The West Altai Nature reserve is a wonderful area for those who like their nature wild. There are no marked trails here, few people and even fewer tourists. Instead, a variety of wildlife, trees and plant species find refuge here.
Silence and spirituality rule. A small-scale ecotourism programme lets you discover unscripted village life. The food is delicious.
Terrain, fauna and flora
From IUCN: The West Altai Nature Reserve covers an area of 56,000 hectares. The reserve’s terrain is representative of a mid-mountain range with gentle slopes. Only the central part of the Ivanovsky mountain range (Vysheivanovsky Belok, 2778 meters) is notable for its extreme alpine topography.
Up to the forest border are small glacial lakes and brooks emanating from bogs, and 14 small glaciers on the tributaries of the Belaya Cuba River hold ice. The reserve could be divided in 4 zones: deciduous forest, mountain taiga, mountain tundra and subalpine and alpine meadows.
In short: a lot of forest. A lot of diversity in plant life and a good opportunity to see wild animals. Eagles are everywhere, bears are common. For a long list of other fauna and flora you can encounter, see the IUCN website.
Where to stay
Surrounded by snow-covered mountains, this mostly Russian village is very loved by its inhabitants. You can find some unusual characters here: artists, poets, newborn Christians, biologists and historians. Most are of course, simple farmers.
Poperechnoe is the perfect place to start if you are not comfortable with heading off into the great wilderness by yourself but would still like a taste of Altai life.
And when we say taste, we do mean taste. Almost everything is home-made. Cream is used as if there is no tomorrow. Svetlana is a great cook. Roman is a terrific cook.
As Svetlana might be turning her home into a camp for autistic children, we advise to stay with the magnificent Roman. It is a homestay and conditions are basic, but you will be warm.
Svetlana’s son Vladimir is an experienced mountain guide and snowboarder if you need help getting somewhere.
A bit further on the road, past the turn-off to Poperechnoe, lies a mountain base for trekkers and skiers called Seriy Lyuk (Grey Onion). Mistress Natalia is a biologist, alpinist and cyclist happy to live in the wild.
The place consists of simple wooden huts with beds and a stove.
This is DIY living: you are on your own here. Prepare all your own food and be ready to strike off by yourself. The price is negligible: 5000 tenge for a hut which can contain 5 people.
A rather fancy hotel with horse riding facilities and a higher service level is a bit further still. As a foreigner, it’s unlikely you would come all this way for this. Klimovka exists mostly for locals. Prices start at 25000 tenge for a room.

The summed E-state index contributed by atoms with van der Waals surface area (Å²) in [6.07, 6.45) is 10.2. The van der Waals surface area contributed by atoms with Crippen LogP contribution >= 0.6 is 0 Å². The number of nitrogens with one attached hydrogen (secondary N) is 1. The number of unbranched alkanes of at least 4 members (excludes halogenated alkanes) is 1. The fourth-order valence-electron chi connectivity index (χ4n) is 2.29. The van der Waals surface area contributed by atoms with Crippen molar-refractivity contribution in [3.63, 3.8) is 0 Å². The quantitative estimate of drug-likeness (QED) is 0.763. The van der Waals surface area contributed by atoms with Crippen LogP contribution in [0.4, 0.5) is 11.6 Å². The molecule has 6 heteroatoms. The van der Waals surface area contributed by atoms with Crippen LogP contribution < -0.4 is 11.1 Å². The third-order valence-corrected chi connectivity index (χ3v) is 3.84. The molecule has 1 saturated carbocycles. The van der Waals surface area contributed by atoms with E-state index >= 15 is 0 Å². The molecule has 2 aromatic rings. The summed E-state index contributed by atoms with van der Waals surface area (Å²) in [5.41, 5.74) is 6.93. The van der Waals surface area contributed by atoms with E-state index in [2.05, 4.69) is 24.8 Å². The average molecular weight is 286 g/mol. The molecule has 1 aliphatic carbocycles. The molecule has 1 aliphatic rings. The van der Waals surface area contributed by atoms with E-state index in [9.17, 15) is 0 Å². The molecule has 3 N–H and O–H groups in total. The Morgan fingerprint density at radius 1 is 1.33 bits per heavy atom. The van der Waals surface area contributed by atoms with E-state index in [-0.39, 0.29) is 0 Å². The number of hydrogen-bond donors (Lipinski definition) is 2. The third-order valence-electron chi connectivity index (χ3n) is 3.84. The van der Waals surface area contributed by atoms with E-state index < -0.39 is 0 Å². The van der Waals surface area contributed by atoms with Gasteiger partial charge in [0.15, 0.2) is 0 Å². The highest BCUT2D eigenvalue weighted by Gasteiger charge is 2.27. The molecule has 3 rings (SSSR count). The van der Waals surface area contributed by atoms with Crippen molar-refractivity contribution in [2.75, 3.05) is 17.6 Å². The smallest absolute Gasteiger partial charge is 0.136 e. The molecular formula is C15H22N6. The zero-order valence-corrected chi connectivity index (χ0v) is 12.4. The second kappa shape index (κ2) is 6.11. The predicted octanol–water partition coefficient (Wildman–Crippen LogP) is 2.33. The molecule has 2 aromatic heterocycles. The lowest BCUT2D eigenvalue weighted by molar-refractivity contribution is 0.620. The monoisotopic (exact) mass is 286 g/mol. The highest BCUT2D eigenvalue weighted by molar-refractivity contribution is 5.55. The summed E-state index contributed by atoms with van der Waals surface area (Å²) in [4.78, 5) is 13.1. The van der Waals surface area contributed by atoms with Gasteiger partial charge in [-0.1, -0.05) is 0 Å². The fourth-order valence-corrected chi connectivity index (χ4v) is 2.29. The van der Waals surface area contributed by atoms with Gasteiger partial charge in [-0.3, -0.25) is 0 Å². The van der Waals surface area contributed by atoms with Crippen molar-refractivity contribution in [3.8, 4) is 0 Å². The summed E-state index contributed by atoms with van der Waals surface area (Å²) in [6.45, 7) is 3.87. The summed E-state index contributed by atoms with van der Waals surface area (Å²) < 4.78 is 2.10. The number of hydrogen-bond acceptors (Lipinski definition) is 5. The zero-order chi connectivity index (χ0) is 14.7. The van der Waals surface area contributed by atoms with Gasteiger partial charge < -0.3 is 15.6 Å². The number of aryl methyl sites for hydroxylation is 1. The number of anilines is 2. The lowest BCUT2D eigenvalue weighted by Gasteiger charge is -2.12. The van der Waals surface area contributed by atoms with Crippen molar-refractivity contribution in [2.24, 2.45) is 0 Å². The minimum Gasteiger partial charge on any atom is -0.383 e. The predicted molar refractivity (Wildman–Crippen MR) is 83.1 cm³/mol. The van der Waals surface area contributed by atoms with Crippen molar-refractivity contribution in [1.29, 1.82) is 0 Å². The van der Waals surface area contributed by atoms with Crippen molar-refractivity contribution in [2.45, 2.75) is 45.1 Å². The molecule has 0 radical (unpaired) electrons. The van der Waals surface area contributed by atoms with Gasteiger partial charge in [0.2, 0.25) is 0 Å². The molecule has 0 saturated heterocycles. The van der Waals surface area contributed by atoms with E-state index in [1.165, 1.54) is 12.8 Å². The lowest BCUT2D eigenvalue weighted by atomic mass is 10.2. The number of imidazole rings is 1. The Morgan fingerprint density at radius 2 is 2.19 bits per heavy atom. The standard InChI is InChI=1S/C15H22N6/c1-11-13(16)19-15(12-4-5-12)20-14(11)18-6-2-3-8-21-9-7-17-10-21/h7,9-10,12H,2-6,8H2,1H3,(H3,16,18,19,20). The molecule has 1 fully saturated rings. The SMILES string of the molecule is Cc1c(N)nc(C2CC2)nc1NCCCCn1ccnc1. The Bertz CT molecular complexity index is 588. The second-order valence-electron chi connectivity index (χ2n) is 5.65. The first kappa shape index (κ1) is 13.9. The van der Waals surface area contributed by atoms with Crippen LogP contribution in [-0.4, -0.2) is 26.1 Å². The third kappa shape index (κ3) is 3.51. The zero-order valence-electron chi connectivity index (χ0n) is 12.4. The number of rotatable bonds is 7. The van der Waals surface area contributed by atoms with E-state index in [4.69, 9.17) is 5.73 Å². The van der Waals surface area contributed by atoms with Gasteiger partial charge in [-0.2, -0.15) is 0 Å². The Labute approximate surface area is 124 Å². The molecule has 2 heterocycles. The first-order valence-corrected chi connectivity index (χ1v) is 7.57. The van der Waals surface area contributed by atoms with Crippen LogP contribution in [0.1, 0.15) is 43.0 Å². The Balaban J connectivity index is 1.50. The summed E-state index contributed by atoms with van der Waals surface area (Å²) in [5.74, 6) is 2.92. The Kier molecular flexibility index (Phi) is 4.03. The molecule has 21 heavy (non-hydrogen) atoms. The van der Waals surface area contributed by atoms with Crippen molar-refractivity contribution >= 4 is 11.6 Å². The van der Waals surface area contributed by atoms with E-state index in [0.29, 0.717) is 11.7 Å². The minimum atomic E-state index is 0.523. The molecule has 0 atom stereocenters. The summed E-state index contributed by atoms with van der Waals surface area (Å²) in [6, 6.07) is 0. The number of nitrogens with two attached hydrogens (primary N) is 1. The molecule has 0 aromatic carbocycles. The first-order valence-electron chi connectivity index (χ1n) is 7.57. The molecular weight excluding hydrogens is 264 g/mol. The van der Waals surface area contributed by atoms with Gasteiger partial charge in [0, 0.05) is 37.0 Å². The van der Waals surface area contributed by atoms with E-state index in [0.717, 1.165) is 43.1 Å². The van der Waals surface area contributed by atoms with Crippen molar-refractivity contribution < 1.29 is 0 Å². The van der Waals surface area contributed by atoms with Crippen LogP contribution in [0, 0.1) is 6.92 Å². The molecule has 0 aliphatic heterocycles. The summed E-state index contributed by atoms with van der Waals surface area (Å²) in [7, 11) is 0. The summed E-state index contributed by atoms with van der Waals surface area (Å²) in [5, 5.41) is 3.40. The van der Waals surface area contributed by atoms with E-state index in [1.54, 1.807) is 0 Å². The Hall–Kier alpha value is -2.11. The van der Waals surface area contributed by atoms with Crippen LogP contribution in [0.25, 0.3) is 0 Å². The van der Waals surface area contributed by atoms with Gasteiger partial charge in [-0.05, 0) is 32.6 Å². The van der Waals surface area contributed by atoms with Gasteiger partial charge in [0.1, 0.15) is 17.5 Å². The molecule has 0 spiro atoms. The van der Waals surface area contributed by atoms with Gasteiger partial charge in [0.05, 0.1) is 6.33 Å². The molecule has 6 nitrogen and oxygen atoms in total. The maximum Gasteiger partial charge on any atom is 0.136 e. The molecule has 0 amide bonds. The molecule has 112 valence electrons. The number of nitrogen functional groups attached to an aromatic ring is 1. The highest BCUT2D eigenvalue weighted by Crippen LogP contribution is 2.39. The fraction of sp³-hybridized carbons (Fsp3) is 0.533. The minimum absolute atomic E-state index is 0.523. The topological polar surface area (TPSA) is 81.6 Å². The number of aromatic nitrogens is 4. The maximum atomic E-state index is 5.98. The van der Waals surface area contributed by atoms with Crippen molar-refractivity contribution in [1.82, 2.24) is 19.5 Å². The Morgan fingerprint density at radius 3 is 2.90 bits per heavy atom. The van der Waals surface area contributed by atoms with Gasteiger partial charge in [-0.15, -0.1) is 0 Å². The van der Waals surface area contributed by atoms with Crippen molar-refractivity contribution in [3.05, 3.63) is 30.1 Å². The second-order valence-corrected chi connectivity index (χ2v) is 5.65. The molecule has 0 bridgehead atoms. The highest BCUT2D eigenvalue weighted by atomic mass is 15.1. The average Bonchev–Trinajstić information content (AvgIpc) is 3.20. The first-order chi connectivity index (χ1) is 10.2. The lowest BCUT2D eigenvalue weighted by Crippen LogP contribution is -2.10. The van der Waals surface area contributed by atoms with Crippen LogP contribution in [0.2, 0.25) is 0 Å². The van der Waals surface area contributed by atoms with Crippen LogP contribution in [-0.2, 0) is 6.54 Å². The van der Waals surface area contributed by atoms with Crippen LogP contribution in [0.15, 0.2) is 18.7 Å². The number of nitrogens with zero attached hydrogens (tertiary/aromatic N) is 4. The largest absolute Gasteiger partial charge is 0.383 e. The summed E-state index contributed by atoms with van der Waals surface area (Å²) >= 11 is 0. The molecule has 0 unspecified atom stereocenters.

If you have your own gear, you can camp. There is no entrance fee or tent fee. Be aware the area gets a lot more rainfall than average in Kazakhstan, and bears roam.
Interesting sights to visit are the 400-year-old cedar, the Monk’s Cap forest and an old triangulation point to measure distances.
Birdwatchers will want to head for Shcherbakov Lake, White Ulba Lake (Byeloulbinskoye) and Cedar Lake (kedrovoye ozera), and the Small Ulba reservoir (Maloulbinskoye Vodokhranilichshe), which retains a wooden dam and early electrical equipment from the time it was built in 1926.
The Promenade (gulbishe), a colourful highland swamp 2 rivers originate.
Petrophiles will not be able to resist the massive granite outcrops called Thunderbolt (chyortov palets) and Stone Fairytale (kamennaya skazka) and the strange stone river of Kamennaya Rechka.
Mountains of note are Kholsun (2598 m) and the Black Knot area (chyorniy uzel) where 4 mountain ranges come together at 2775 m height.
Tours and booking
We can help you with transport, booking accommodation and guiding services. Please let us know what you need.
Road & other practicalities
The road is perfect until Ridder, after which it deteriorates to a potholed gravel road for the last 50 km. A 4WD is not necessary, but a higher ground clearance is definitely preferred.
Instead of coming in via the West through Ridder, real explorers could come in from the south. From Turgusun, the road north leads to an old Old Believers village called Kutikha, and to a protected zone called Nizheturgusunk. From there, you can hike to the Black Knot area.
Beeline is the best sim card for Altai in general, but really, don’t expect to have a mobile connection once you leave Ridder.
For other places to visit nearby, see our guide to the Kazakh Altai.